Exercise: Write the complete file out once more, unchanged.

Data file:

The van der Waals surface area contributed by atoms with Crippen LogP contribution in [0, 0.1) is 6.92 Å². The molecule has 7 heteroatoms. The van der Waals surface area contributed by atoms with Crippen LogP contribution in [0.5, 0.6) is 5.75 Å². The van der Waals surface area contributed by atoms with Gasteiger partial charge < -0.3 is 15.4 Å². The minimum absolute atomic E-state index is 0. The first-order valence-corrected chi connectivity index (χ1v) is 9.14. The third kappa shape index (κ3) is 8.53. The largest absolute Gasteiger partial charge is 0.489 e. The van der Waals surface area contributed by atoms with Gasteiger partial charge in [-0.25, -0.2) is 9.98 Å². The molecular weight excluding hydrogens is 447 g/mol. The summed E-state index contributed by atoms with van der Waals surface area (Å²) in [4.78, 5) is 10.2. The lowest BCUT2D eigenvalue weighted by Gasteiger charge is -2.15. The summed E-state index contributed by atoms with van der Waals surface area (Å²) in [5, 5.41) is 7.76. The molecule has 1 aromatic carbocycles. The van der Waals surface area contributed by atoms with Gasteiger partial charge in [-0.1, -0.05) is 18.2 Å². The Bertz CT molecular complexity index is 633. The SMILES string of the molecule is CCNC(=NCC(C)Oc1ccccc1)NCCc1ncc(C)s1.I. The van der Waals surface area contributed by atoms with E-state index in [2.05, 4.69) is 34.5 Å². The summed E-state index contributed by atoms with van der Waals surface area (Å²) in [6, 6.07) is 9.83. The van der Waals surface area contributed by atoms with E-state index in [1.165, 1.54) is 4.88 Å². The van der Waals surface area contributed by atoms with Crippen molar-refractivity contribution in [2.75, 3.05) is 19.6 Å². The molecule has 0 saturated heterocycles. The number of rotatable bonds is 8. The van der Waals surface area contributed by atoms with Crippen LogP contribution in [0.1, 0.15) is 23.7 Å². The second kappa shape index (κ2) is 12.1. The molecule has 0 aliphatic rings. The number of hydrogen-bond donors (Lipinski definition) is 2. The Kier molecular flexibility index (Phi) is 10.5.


The van der Waals surface area contributed by atoms with Crippen LogP contribution in [0, 0.1) is 6.92 Å². The molecule has 7 heteroatoms. The van der Waals surface area contributed by atoms with Crippen LogP contribution in [0.5, 0.6) is 5.75 Å². The van der Waals surface area contributed by atoms with Gasteiger partial charge < -0.3 is 15.4 Å². The minimum absolute atomic E-state index is 0. The first-order valence-corrected chi connectivity index (χ1v) is 9.14. The third kappa shape index (κ3) is 8.53. The largest absolute Gasteiger partial charge is 0.489 e. The van der Waals surface area contributed by atoms with Gasteiger partial charge in [-0.25, -0.2) is 9.98 Å². The molecular weight excluding hydrogens is 447 g/mol. The summed E-state index contributed by atoms with van der Waals surface area (Å²) in [4.78, 5) is 10.2. The lowest BCUT2D eigenvalue weighted by Gasteiger charge is -2.15. The summed E-state index contributed by atoms with van der Waals surface area (Å²) in [5, 5.41) is 7.76. The molecule has 1 aromatic carbocycles. The van der Waals surface area contributed by atoms with Gasteiger partial charge in [-0.1, -0.05) is 18.2 Å². The Bertz CT molecular complexity index is 633. The SMILES string of the molecule is CCNC(=NCC(C)Oc1ccccc1)NCCc1ncc(C)s1.I. The van der Waals surface area contributed by atoms with E-state index in [2.05, 4.69) is 34.5 Å². The summed E-state index contributed by atoms with van der Waals surface area (Å²) in [6, 6.07) is 9.83. The van der Waals surface area contributed by atoms with E-state index in [1.165, 1.54) is 4.88 Å². The van der Waals surface area contributed by atoms with Crippen molar-refractivity contribution in [2.75, 3.05) is 19.6 Å². The molecule has 0 saturated heterocycles. The number of rotatable bonds is 8. The van der Waals surface area contributed by atoms with Crippen LogP contribution in [0.1, 0.15) is 23.7 Å². The second kappa shape index (κ2) is 12.1. The molecule has 0 aliphatic rings. The number of hydrogen-bond donors (Lipinski definition) is 2. The Kier molecular flexibility index (Phi) is 10.5.